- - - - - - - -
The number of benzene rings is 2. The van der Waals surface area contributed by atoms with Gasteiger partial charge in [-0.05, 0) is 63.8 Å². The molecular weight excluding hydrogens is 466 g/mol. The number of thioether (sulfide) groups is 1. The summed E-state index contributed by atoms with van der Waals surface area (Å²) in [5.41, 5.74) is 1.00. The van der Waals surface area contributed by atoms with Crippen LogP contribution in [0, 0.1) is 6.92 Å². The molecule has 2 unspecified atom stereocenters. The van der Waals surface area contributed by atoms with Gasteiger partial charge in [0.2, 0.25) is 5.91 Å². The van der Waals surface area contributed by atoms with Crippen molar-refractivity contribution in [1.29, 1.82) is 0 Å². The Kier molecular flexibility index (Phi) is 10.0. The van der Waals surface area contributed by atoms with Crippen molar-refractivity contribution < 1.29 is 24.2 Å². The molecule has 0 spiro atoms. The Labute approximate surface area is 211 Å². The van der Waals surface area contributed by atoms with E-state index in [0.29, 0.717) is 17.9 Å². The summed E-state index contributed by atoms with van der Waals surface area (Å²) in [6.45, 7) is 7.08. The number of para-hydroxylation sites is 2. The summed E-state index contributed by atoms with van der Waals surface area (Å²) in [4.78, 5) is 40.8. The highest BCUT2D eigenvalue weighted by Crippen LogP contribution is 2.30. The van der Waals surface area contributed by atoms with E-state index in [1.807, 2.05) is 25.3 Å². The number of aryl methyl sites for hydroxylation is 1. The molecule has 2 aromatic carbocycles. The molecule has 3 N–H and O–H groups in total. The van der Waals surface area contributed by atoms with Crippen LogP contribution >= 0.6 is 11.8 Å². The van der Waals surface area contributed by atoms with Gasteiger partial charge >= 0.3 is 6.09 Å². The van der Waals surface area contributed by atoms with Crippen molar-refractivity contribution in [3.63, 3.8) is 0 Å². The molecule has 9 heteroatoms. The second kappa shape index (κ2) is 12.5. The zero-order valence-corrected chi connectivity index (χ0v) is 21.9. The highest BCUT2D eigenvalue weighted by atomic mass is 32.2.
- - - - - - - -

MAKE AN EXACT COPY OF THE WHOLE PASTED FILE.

The number of benzene rings is 2. The van der Waals surface area contributed by atoms with Gasteiger partial charge in [-0.05, 0) is 63.8 Å². The molecular weight excluding hydrogens is 466 g/mol. The number of thioether (sulfide) groups is 1. The summed E-state index contributed by atoms with van der Waals surface area (Å²) in [5.41, 5.74) is 1.00. The van der Waals surface area contributed by atoms with Crippen LogP contribution in [0, 0.1) is 6.92 Å². The molecule has 2 unspecified atom stereocenters. The van der Waals surface area contributed by atoms with Gasteiger partial charge in [0.2, 0.25) is 5.91 Å². The van der Waals surface area contributed by atoms with Crippen molar-refractivity contribution in [1.29, 1.82) is 0 Å². The Kier molecular flexibility index (Phi) is 10.0. The van der Waals surface area contributed by atoms with Crippen molar-refractivity contribution < 1.29 is 24.2 Å². The molecule has 0 spiro atoms. The Labute approximate surface area is 211 Å². The van der Waals surface area contributed by atoms with E-state index in [0.29, 0.717) is 17.9 Å². The summed E-state index contributed by atoms with van der Waals surface area (Å²) in [6.45, 7) is 7.08. The number of para-hydroxylation sites is 2. The summed E-state index contributed by atoms with van der Waals surface area (Å²) in [4.78, 5) is 40.8. The highest BCUT2D eigenvalue weighted by Crippen LogP contribution is 2.30. The van der Waals surface area contributed by atoms with E-state index in [1.807, 2.05) is 25.3 Å². The number of aryl methyl sites for hydroxylation is 1. The molecule has 2 aromatic carbocycles. The molecule has 3 N–H and O–H groups in total. The van der Waals surface area contributed by atoms with Crippen LogP contribution >= 0.6 is 11.8 Å². The van der Waals surface area contributed by atoms with Gasteiger partial charge >= 0.3 is 6.09 Å². The van der Waals surface area contributed by atoms with Crippen molar-refractivity contribution in [3.63, 3.8) is 0 Å². The molecule has 9 heteroatoms. The second kappa shape index (κ2) is 12.5. The zero-order valence-corrected chi connectivity index (χ0v) is 21.9. The highest BCUT2D eigenvalue weighted by atomic mass is 32.2.